Pleiotropic effects of DDT resistance on male size and behaviour
Springer Verlag for Behavior Genetics Association
© The Author(s) 2017 Open Access This article is distributed under the terms of the Creative Commons Attribution 4.0 International License (http://creativecommons.org/licenses/by/4.0/), which permits unrestricted use, distribution, and reproduction in any medium, provided you give appropriate credit to the original author(s) and the source, provide a link to the Creative Commons license, and indicate if changes were made.
Understanding the evolution and spread of insecticide resistance requires knowing the relative fitness of resistant organisms. In the absence of insecticides, resistance is predicted to be costly. The Drosophila melanogaster DDT resistance allele (DDT-R) is associated with a male mating cost. This could be because resistant males are generally smaller, but DDT-R may also alter courtship behaviours. Here we tested for body size and courtship effects of DDT-R on mating success in competitive and non-competitive mating trials respectively. We also assessed relative aggression in resistant and susceptible males because aggression can also influence mating success. While the effect of DDT-R on male size partly contributed to reduced mating success, resistant males also had lower rates of courtship and were less aggressive than susceptible males. These differences contribute to the observed DDT-R mating costs. Additionally, these pleiotropic effects of DDT-R are consistent with the history and spread of resistance alleles in nature.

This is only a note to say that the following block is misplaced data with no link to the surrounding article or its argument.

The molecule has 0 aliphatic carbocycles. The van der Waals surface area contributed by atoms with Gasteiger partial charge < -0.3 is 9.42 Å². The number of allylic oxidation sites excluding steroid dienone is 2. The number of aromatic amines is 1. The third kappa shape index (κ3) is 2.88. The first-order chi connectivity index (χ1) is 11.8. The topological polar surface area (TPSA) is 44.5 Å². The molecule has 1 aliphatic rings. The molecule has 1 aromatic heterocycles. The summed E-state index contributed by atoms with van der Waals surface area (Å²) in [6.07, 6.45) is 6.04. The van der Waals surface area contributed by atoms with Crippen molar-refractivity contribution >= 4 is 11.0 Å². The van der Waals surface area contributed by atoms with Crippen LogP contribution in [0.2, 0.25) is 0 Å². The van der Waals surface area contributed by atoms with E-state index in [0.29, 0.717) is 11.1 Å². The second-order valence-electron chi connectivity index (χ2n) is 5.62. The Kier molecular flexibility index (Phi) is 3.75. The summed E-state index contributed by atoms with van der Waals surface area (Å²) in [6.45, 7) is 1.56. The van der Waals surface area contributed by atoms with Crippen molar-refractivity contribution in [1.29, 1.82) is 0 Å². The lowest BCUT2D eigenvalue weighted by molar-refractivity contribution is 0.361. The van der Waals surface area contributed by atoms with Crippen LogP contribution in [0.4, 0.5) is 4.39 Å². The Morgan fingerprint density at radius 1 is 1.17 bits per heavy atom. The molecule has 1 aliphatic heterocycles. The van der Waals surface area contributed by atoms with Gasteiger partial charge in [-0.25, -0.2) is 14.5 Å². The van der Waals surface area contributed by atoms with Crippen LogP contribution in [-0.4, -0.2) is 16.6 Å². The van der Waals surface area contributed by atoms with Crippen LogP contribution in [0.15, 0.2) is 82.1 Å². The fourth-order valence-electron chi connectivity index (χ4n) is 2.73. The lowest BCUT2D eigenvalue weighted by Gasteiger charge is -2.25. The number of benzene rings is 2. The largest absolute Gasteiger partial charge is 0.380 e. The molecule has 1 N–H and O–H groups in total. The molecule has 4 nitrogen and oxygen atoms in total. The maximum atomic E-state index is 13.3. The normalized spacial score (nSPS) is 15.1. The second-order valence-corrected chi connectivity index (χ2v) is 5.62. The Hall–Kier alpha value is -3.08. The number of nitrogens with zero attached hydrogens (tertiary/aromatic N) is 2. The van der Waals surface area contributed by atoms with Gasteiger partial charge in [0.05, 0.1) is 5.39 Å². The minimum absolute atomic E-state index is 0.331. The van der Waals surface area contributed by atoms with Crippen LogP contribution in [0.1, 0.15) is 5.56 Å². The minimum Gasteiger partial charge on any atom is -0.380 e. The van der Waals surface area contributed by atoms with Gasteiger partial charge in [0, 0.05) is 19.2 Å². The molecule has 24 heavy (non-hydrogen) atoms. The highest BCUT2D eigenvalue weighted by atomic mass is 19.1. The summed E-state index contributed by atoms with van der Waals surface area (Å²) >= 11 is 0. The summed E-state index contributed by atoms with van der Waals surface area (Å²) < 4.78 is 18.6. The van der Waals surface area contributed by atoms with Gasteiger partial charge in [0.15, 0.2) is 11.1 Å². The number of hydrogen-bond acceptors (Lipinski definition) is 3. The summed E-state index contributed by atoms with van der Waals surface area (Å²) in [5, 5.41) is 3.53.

This work was funded by a Royal Society Wolfson Merit Award to NW and a University of Exeter studentship to WR.
This is the author accepted manuscript. The final version is available from Springer Verlag via the DOI in this record.
Published online 2 May 2017